Florida Lottery Page 10
12
Net Sales from On-line Products
Florida Lottery Page 11
13
Net Sales from Scratch-Off Products
Florida Lottery Page 12
14
Larger Retailer Network
  • The Lottery continues to increase the number of
    Lottery retailers throughout the state.

Florida Lottery Page 13
15
Total Expenses
Operations 2
Prizes 59
EETF 31
Vendors 2
Retailers 6
Operations includes advertising, staff and all
office operations.
Operations includes advertising, staff and all
office operations.
Florida Lottery Page 17
Florida Lottery Page 14
16
Measuring Business SuccessThrough Employee
Efficiency
FY 2007 Contributions Per Employee
  • 1.26 Billion (EETF)
  • 440 Employees
  • 2.86 Million

11.3 Billion (Profit) 1.9 Million
Employees 5,947


Source Americas Largest Corporations, Fortune
500 magazine, April 30, 2007
Florida Lottery Page 15
17
Measuring Business SuccessThrough Profitability
FY 2007 Profits As a Percentage of Revenue
  • Revenue - 4.10 Billion
  • Profit - 1.26 Billion
  • 31

Revenue - 347.25 Billion Profit - 39.50
Billion 11
Source 20 Most Profitable Companies, Fortune
500 magazine, April 30, 2007
Florida Lottery Page 16
18
Lottery Structures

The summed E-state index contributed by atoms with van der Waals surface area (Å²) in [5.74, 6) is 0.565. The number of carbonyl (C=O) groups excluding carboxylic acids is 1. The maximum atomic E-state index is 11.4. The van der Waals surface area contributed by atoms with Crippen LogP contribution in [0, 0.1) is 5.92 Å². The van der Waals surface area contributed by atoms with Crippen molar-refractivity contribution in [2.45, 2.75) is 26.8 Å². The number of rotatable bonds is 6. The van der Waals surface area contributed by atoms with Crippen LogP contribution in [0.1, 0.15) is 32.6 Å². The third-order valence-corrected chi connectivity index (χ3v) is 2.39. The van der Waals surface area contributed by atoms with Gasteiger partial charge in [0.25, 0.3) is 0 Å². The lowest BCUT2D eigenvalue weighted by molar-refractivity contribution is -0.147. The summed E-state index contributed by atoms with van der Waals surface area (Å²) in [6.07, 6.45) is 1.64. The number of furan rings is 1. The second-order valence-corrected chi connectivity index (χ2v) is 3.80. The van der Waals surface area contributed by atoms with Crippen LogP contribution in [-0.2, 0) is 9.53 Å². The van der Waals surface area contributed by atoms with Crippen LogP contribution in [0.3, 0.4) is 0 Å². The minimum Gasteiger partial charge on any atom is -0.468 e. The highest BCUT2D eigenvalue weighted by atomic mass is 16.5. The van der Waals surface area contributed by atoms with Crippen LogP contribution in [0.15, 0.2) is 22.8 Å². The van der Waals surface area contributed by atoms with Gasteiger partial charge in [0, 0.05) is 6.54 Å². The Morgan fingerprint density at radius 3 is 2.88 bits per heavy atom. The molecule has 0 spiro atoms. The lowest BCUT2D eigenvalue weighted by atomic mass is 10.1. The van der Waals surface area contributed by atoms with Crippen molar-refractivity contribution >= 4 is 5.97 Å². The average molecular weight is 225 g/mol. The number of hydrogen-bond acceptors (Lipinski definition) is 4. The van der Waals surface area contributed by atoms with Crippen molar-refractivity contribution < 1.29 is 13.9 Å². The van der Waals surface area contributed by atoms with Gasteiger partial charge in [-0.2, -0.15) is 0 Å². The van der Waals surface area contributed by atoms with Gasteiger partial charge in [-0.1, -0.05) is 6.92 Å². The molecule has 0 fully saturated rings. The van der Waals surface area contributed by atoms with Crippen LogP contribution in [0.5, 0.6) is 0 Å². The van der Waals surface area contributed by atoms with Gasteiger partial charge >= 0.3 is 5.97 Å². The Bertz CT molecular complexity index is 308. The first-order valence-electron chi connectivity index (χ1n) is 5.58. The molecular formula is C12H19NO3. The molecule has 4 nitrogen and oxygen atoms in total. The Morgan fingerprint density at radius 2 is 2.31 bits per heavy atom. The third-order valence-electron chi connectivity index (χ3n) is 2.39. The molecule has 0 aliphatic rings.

Of the 43 domestic lotteries, 40 are state
agencies and three are publicly-chartered
corporations. There are no U.S. lotteries that
are privately run at this time.
Florida Lottery Page 17
19
Looking Forward
  • Strengths
  • Flexible prize payout authority
  • Promotional capabilities thru On-line gaming
    system
  • Increased growth potential (up to 20,000 On-line
    terminals)
  • Reduction in costs, and possible added revenue,
    thru patent authority and
  • New Scratch-Off vendor contract.

Florida Lottery Page 18
20
Looking Forward
  • Weaknesses
  • Slower growth rate
  • Low market penetration
  • Low advertising budget
  • FLORIDA LOTTO slumping sales
  • Heavy reliance on jackpot rollovers and
  • Inability to replace aging infrastructure without
    legislative authority.

Florida Lottery Page 19
21
Looking Forward
  • Opportunities
  • Increase On-line sales and EETF transfers thru
    flexible prize payouts
  • Increase retailer base to improve market
    penetration
  • Offer new or enhanced game options
  • Maintain a competitive advantage in key areas
    and
  • Reintroduce ITVMs to increase Scratch-Off sales
    and market penetration.

Florida Lottery Page 20
22
Looking Forward
  • Threats
  • Insufficient advertising funding
  • Competition with expanded gambling in and around
    Florida
  • Policy constraints conflict with legislative
    intent, limiting the Lotterys ability to operate
    in the manner of an entrepreneurial business
    enterprise.
  • Annual authorization to update aging
    infrastructure
  • Inability to reinvest achieved efficiencies for
    future growth
  • Inability to support retail-industry
    trends/processes, limiting access to major retail
    chains.

Florida Lottery Page 21
23
Thank You
Leo DiBenigno Secretary
Charlie Crist Governor